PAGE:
low cost per transaction, so that they can balance revenue and costs and deliver
value to the shareholders. So the Internet has helped the mainframe.

How is the mainframe software ecosystem evolving? There is a
feeling that it’s not yet up to the mark.
When I returned to the world of mainframes six years ago, the perception was
a fact. Then, it was clear that if we did not re-engineer the software stack, we
would not be able to participate in continued growth with IT in servers and
software. So I have worked very closely in IBM R&D to systematically do that
re-engineering. Today, the mainframe is highly open, consistent with open
standards, and in many cases it delivers common software with many other
platforms. We envision the mainframe as a super-highway, with on-ramps and
off-ramps. Such that customers are able to shift workloads to the mainframes
when it makes business sense and shift it out when it doesn’t.

The
Internet has had a significant, positive effect on the growth of
mainframes, and the growth is continuing unabated

Does that mean you are content with the ecosystem?
What I have learnt over the years is that I must never be content. Mainframe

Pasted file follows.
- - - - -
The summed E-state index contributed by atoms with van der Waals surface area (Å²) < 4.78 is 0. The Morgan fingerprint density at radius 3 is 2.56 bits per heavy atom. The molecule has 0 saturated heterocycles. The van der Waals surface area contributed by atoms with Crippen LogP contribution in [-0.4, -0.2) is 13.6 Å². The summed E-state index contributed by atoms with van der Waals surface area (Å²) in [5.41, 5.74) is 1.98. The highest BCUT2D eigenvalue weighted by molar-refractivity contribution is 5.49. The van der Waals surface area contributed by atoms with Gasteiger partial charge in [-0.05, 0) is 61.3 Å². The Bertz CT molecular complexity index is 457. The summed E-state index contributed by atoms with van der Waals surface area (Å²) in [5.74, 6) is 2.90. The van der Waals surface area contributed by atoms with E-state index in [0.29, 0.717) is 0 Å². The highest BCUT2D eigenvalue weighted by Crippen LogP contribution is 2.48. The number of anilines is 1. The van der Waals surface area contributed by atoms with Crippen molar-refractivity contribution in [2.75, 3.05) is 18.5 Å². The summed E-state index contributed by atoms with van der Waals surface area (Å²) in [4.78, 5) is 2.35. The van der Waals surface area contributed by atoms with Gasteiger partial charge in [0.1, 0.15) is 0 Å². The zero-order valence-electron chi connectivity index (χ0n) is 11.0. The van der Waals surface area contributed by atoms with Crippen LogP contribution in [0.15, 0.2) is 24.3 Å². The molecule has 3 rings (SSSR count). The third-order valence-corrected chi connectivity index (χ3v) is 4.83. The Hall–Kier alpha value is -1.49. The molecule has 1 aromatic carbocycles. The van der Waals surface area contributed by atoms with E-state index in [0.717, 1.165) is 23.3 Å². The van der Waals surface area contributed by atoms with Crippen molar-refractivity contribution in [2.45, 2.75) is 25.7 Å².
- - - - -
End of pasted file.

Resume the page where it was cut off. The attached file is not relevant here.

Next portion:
must evolve at a rapid pace. I have regular discussions at IBM and outside on
ways that the ecosystem can be further expanded.

When IBM started offering Linux, it was touted as a Microsoft
killer. What is the current scenario?
Linux as an environment offers customers significant opportunities to port
workloads into environments that make sense for them. We believe that the
openness, with which Linux has been developed, enables the world of IT to add
new capability faster because of the contribution of many software developers
around the world. We do not see Linux simply as a ‘versus Microsoft’
discussion, but as an exciting technology that has its own life, imagination. I
was in the very room when IBM made the decision to put Linux on the mainframe.
We had no idea as to why it would be so successful, as it has been. We thought
we did, but truly we did not. That’s very exciting. We learnt as we went, and
today 25% of all capacity that we are shipping on mainframe, runs Linux
applications.

What’s your take on the Linux developer community in India?
Indian citizens have brought incredible value to the design of IBM
mainframes, the lead designer on Z series is an Indian, and the leaders of our
initiative on advanced relational database are Indians. We highly value Indians
as partners and co-workers, as we look to increase the rate and pace of the
mainframe evolution. We knew for a fact that there were immense skills for
mainframes in India, both in Z and in Linux. I continue to hire in India and
hope to keep doing so for a long time to come.

Is China now the test base for the mainframe, considering the
amount of hardware being bought by Chinese companies?
It is. But so are Brazil, Europe, Russia or even India. We see expansion on
all fronts in different ways, globally. We must continue to invest growth all
over boundaries, only then it will be a testament that the mainframe is a living
and breathing ecosystem.

Shashwat Chaturvedi
maildqindia@cybermedia.co.in